The new Penitentiary as well as the one in Walnut street, appears to be well regulated, except in the sleep ing apartments of the latter, where, for want of more rooms, from 10 to 24 persons are placed in the same chamber-a practice that is fraught with bad consequences, but which, under existing circnmstances, pears unavoidable.

Although it may not perhaps be exactly within the prescribed duties of a Grand Jury, to examine and report the situation of the House of Refuge; yet, as it may be considered as a part of the penitentiary system, this inquest will state to the Court the satisfaction felt by every juror in witnessing the excellent regulations and discipline of the house, and the industrious and orderly deportment of its inmates.

Notwithstanding the depredations of some young men who were recently taken from the institution, may have shaken the confidence of the public in the salutary reresults that were expected from it-yet, when it is known that all these youths (who were from 16 to upwards of twenty years old) although young in years, had been frequent offenders, and were by practice mature in vice,-three of them had been several times the tenants of prisons in this city and New York-with vicious habits too strongly formed to be eradicated by their brief dicipline in the House of Refuge; from whence they were selected, not for their moral conduct, but from their muscular fitness for the duties they were intended to perform. Subjects such as these, it cannot be expected this or any similar institution can reform in a few weeks or even months.

In this address, the undersigned have no view to enter upon any examination of the individual or official merits or demerits of the five state directors above reap-ferred to; nor is it our design to present to your minds any refutation of the very many allegations of misconduct which have been circulated in pamphlets and newspapers, against the directors and officers of the Bank. Only a brief notice of some prominent points in "the Abstract," will here engage attention.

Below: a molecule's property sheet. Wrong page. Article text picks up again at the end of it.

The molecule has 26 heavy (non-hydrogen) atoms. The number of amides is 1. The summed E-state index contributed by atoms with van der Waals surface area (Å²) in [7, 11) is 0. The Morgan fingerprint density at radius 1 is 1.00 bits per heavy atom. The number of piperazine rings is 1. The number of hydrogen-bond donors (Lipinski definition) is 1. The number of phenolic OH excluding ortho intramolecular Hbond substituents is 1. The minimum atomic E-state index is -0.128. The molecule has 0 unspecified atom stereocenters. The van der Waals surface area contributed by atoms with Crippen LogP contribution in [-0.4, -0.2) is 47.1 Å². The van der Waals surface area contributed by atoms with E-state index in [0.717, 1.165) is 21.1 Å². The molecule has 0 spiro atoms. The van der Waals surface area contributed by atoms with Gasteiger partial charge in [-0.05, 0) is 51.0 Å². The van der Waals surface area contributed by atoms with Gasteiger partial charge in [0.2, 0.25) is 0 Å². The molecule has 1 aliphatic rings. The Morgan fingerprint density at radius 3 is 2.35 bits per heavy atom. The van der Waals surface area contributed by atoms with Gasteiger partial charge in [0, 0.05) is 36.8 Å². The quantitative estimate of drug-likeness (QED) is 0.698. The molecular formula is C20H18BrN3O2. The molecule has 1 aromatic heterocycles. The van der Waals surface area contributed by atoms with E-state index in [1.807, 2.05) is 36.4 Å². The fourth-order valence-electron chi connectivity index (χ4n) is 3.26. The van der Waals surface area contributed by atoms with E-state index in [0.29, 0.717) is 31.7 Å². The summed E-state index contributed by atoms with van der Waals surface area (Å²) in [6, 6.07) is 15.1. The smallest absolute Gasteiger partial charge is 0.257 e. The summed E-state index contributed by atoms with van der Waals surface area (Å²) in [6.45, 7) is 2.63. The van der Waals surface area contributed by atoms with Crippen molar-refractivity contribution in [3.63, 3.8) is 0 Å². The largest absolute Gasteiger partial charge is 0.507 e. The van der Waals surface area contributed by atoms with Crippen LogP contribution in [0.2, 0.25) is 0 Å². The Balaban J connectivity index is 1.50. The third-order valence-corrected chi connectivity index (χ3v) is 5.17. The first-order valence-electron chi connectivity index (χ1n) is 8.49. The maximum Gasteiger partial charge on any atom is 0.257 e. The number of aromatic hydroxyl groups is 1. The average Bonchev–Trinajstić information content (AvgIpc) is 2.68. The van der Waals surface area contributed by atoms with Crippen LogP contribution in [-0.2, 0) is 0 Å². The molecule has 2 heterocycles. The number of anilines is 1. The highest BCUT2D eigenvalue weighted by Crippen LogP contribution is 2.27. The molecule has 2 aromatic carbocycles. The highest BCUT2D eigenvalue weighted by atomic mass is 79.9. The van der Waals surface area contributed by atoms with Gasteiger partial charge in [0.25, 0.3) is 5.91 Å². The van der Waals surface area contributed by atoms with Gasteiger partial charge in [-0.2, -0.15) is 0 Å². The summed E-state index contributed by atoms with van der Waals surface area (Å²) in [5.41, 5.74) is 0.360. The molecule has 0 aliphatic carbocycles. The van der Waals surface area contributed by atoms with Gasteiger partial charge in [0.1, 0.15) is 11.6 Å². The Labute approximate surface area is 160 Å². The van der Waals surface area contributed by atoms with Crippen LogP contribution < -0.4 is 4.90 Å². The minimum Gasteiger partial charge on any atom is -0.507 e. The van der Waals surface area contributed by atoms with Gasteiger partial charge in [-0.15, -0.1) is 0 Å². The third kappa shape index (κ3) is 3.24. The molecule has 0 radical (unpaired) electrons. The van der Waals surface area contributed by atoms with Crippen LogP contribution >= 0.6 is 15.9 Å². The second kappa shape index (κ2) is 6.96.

The officers of the bank are charged with "having made to the stockholders at their meeting on the 2d of February last, an erroneous statement of the situation of the bank, to impose on their credulity, for the purpose of extorting their very flattering encomiums."

It is on the younger and less hardened offenders that a system of restraints, discipline and labour, with moral and religious instruction, can effectually operate, by altering dispositions that are not too firmly fixed to yield, and by creating good habits, which, by fostering, will grow with the growth of their youthful posses-ors, and ultimately make them useful members of the commu



In the investigation of one hundred and forty-six bills of indictments, this Inquest has traced in a large proportion of cases a connection with tippling houses or


BANK OF PENNSYLVANIA, Dec. 22, 1829. To the Stockholders of the Bank of Pennsylvania. Five of the directors of this bank appointed by the legislature, have recently published a pamphlet, entitled "An Abstract of the Report of the joint Committee of the Legislature appointed to examine into the state of the Bank of Pennsylvania, with remarks," &c. the object and tendency of which is to impair the confidence of the stockholders in those whom they have elected to conduct the affairs of the institution.

The meeting in February last was more numerously attended by stockholders than had been any previous meeting for many years. The statements, as required by the charter, were submitted; and they were true exhibits from the books of the bank, made out by the first book-keeper, in the manner they have been uniformly presented to the stockholders for the last thirty-five or thirty-six years. These statements were two-1st, "A particular Statement of the General Accounts and State of the Corporation;" and 2d, "A Statement of the Protested Bills, not charged to Profit and Loss." These statements were laid before the meeting by the presi dent; they were examined and compared with each other by some of the stockholders-each stockholder hav ing free access to them for the purpose; and we believe it to have been known and understood by the members of the meeting generally, that the 333,647 dollars of "Protested Bills" in the one statement, constituted a part of the 2,649,685 dollars of "Bills discounted" in the other statement. It may be sufficient here to remark, that no person acquainted with the manner in which these accounts are kept in the legers, and the experience and accuracy of the person who keeps them, will believe that there has been any mistake, either accidental or intentional, in these statements, or in the form in which they were presented to the meeting; and